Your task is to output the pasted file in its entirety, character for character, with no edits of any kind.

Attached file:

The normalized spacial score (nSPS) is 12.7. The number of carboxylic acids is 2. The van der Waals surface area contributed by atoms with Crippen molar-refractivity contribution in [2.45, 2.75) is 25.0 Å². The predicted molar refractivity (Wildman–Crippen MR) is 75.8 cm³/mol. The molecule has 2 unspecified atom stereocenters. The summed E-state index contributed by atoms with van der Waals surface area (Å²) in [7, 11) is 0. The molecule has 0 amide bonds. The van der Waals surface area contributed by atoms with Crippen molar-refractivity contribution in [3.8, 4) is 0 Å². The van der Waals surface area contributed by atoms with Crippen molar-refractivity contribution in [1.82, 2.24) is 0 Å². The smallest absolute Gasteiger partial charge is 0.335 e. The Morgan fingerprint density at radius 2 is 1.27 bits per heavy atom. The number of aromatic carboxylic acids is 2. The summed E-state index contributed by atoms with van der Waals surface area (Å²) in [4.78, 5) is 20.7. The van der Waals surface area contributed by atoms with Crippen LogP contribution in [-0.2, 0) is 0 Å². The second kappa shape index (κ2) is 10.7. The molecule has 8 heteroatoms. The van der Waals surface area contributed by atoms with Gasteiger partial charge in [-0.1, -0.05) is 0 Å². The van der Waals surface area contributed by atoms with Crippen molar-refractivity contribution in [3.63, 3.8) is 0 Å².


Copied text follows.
The normalized spacial score (nSPS) is 12.7. The number of carboxylic acids is 2. The van der Waals surface area contributed by atoms with Crippen molar-refractivity contribution in [2.45, 2.75) is 25.0 Å². The predicted molar refractivity (Wildman–Crippen MR) is 75.8 cm³/mol. The molecule has 2 unspecified atom stereocenters. The summed E-state index contributed by atoms with van der Waals surface area (Å²) in [7, 11) is 0. The molecule has 0 amide bonds. The van der Waals surface area contributed by atoms with Crippen molar-refractivity contribution in [3.8, 4) is 0 Å². The van der Waals surface area contributed by atoms with Crippen molar-refractivity contribution in [1.82, 2.24) is 0 Å². The smallest absolute Gasteiger partial charge is 0.335 e. The Morgan fingerprint density at radius 2 is 1.27 bits per heavy atom. The number of aromatic carboxylic acids is 2. The summed E-state index contributed by atoms with van der Waals surface area (Å²) in [4.78, 5) is 20.7. The van der Waals surface area contributed by atoms with Crippen LogP contribution in [-0.2, 0) is 0 Å². The second kappa shape index (κ2) is 10.7. The molecule has 8 heteroatoms. The van der Waals surface area contributed by atoms with Gasteiger partial charge in [-0.1, -0.05) is 0 Å². The van der Waals surface area contributed by atoms with Crippen molar-refractivity contribution in [3.63, 3.8) is 0 Å².